Do altruistic acts in emerging adults translate to a willingness to forgive?

Show simple item record

dc.contributor Casper, Deborah M.
dc.contributor Thoma, Stephen
dc.contributor.advisor Totenhagen, Casey
dc.contributor.author Peters, Candace S.
dc.date.accessioned 2018-01-19T19:37:48Z
dc.date.available 2018-01-19T19:37:48Z
dc.date.issued 2017
dc.identifier.other u0015_0000001_0002736
dc.identifier.other Peters_alatus_0004M_13181
dc.identifier.uri http://ir.ua.edu/handle/123456789/3374
dc.description Electronic Thesis or Dissertation
dc.description.abstract Forgiveness is linked with a host of benefits for the forgiver and is an important predictor of well-being; therefore, it is important to understand what predicts an individual’s willingness to forgive others, especially within emerging adults due to their unique developmental stage (individuation issues and emergence of an understanding of forgiveness) (Subkoviak et al., 1995). This study aimed to explore the association between frequency of altruistic acts and willingness to forgive within emerging adults. Furthermore, pressure-based and pleasure-based motivations were explored to determine if they alter this association. Self-report surveys from emerging adults (N = 177, individuals 18-25 years old) attending a large public university in the southeast were used. Results indicated that frequency of altruistic acts, on their own, did not significantly predict willingness to forgive. Moreover, the results showed that pleasure-based prosocial motivation did not have a significant interaction with altruistic acts in association with willingness to forgive; however, a significant interaction between altruistic acts and pressure-based motives was found. As anticipated, with low pressure-based motives, when altruistic acts increased there was an increase in willingness to forgive; with high pressure-based motives, when altruistic acts increased there was a decrease in willingness to forgive. Future directions concerning willingness to forgive and altruism in emerging adults are discussed. Keywords: willingness to forgive, altruistic acts, prosocial motivations, emerging adults, pleasure, pressure, higher education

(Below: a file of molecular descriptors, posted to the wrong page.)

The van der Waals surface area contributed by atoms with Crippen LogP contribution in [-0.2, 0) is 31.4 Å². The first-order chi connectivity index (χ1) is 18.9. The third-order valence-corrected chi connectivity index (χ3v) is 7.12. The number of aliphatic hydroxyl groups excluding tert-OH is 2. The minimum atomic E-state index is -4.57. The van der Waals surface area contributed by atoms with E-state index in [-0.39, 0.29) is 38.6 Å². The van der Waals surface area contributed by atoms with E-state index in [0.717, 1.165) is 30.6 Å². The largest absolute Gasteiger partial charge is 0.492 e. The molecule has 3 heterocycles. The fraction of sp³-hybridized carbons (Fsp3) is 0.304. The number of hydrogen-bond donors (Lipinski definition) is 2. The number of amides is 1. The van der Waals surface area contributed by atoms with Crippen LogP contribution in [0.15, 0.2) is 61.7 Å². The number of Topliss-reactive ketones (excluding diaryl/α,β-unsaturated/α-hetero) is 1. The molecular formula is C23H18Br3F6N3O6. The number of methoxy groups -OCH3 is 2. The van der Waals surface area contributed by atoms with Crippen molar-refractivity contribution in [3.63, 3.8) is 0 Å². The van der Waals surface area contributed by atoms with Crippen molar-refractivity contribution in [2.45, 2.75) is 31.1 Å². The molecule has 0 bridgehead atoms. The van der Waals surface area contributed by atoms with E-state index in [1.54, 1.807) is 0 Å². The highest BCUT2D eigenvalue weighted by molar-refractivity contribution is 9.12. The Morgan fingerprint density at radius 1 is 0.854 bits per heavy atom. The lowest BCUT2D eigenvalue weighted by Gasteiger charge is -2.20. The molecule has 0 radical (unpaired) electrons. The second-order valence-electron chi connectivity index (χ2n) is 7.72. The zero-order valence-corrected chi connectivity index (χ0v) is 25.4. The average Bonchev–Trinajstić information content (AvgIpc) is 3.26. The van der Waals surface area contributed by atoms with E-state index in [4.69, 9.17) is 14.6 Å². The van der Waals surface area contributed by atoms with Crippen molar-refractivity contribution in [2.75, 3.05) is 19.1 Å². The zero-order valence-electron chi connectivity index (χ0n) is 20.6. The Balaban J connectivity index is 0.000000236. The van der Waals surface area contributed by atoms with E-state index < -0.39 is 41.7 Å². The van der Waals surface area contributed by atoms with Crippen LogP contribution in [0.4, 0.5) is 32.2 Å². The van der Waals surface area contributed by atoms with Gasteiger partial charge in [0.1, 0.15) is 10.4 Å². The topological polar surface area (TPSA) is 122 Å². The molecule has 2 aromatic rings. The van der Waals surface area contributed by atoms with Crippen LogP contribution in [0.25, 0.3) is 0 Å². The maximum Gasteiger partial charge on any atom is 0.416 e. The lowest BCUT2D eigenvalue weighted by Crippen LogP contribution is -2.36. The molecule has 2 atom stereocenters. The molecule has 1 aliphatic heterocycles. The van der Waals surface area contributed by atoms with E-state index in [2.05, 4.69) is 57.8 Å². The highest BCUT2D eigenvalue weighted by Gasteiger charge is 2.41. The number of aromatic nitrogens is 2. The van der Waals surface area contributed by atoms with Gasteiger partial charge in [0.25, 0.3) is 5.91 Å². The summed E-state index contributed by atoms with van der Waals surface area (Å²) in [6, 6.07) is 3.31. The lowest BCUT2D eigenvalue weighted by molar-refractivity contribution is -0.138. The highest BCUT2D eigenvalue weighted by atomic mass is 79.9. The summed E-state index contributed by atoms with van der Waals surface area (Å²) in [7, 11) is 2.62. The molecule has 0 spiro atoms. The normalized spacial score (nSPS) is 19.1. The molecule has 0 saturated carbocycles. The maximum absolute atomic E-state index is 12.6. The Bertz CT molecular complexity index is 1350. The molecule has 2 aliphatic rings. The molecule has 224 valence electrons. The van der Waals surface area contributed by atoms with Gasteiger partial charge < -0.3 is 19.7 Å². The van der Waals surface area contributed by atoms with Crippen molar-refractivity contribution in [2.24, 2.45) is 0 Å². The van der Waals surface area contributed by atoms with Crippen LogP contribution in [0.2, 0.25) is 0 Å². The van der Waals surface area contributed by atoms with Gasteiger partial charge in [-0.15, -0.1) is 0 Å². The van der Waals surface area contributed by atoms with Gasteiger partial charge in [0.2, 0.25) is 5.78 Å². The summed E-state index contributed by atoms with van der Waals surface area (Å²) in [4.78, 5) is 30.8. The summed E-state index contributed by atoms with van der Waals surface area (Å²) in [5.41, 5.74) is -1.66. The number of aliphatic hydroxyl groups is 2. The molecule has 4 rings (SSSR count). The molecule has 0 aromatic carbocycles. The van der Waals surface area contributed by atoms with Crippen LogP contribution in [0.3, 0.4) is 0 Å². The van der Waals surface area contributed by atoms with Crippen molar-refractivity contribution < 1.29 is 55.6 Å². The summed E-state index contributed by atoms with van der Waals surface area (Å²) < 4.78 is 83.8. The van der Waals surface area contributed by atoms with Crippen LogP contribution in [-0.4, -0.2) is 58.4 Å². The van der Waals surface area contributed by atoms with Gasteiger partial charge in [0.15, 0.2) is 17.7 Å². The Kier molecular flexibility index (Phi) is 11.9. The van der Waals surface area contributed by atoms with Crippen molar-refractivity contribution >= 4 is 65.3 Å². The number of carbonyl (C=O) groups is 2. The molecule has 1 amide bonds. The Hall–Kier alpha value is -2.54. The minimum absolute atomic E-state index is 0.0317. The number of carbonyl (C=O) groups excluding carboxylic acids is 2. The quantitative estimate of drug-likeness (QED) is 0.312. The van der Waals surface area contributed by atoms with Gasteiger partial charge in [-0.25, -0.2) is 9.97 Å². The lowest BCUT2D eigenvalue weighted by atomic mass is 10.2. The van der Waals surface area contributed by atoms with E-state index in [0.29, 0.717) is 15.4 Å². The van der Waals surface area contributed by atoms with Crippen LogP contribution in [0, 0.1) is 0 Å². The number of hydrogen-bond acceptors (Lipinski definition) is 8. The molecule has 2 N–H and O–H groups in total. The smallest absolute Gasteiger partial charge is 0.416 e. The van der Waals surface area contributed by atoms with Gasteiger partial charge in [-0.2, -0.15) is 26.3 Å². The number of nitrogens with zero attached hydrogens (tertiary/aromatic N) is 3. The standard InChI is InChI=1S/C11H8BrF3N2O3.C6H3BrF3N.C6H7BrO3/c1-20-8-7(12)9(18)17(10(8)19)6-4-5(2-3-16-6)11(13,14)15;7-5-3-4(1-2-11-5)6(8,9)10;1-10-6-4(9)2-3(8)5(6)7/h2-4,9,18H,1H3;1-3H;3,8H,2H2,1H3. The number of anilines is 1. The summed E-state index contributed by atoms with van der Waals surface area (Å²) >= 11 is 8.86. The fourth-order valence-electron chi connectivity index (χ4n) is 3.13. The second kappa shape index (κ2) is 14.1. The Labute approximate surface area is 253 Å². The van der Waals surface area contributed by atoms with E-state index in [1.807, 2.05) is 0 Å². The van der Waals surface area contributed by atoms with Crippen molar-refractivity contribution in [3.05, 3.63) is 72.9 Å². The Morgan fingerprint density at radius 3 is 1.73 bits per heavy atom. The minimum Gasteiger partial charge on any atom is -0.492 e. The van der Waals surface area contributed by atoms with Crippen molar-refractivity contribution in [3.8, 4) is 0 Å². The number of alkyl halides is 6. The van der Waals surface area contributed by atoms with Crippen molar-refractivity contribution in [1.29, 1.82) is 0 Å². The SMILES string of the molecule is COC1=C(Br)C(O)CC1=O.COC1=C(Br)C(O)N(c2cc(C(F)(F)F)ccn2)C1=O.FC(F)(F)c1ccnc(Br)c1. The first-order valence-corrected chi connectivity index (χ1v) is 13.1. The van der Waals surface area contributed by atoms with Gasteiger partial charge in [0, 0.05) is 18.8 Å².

dc.format.extent 39 p.
dc.format.medium electronic
dc.format.mimetype application/pdf
dc.language English
dc.language.iso en_US
dc.publisher University of Alabama Libraries
dc.relation.ispartof The University of Alabama Electronic Theses and Dissertations
dc.relation.ispartof The University of Alabama Libraries Digital Collections
dc.relation.hasversion born digital
dc.rights All rights reserved by the author unless otherwise indicated.
dc.subject.other Individual & family studies
dc.subject.other Social research
dc.subject.other Higher education
dc.title Do altruistic acts in emerging adults translate to a willingness to forgive?
dc.type thesis
dc.type text
etdms.degree.department University of Alabama. Dept. of Human Development and Family Studies
etdms.degree.discipline Human Development and Family Studies
etdms.degree.grantor The University of Alabama
etdms.degree.level master's
etdms.degree.name M.S.


Files in this item

This item appears in the following Collection(s)

Show simple item record

Search DSpace


Browse

My Account